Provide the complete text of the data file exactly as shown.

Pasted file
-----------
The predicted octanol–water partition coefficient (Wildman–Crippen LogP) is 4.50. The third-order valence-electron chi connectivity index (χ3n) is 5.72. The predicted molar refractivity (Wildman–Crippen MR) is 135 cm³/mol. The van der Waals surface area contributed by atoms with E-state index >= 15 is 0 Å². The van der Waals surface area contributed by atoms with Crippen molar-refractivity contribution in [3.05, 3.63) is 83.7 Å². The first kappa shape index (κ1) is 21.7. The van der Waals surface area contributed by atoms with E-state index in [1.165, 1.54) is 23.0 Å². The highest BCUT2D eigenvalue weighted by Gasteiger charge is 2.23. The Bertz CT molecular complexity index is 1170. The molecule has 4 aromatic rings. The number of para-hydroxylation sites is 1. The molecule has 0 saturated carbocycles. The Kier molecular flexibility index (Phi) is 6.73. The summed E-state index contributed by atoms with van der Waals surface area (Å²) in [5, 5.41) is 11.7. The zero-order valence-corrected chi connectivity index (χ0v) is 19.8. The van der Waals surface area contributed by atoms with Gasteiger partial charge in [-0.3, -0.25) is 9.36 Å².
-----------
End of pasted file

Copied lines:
The predicted octanol–water partition coefficient (Wildman–Crippen LogP) is 4.50. The third-order valence-electron chi connectivity index (χ3n) is 5.72. The predicted molar refractivity (Wildman–Crippen MR) is 135 cm³/mol. The van der Waals surface area contributed by atoms with E-state index >= 15 is 0 Å². The van der Waals surface area contributed by atoms with Crippen molar-refractivity contribution in [3.05, 3.63) is 83.7 Å². The first kappa shape index (κ1) is 21.7. The van der Waals surface area contributed by atoms with E-state index in [1.165, 1.54) is 23.0 Å². The highest BCUT2D eigenvalue weighted by Gasteiger charge is 2.23. The Bertz CT molecular complexity index is 1170. The molecule has 4 aromatic rings. The number of para-hydroxylation sites is 1. The molecule has 0 saturated carbocycles. The Kier molecular flexibility index (Phi) is 6.73. The summed E-state index contributed by atoms with van der Waals surface area (Å²) in [5, 5.41) is 11.7. The zero-order valence-corrected chi connectivity index (χ0v) is 19.8. The van der Waals surface area contributed by atoms with Gasteiger partial charge in [-0.3, -0.25) is 9.36 Å².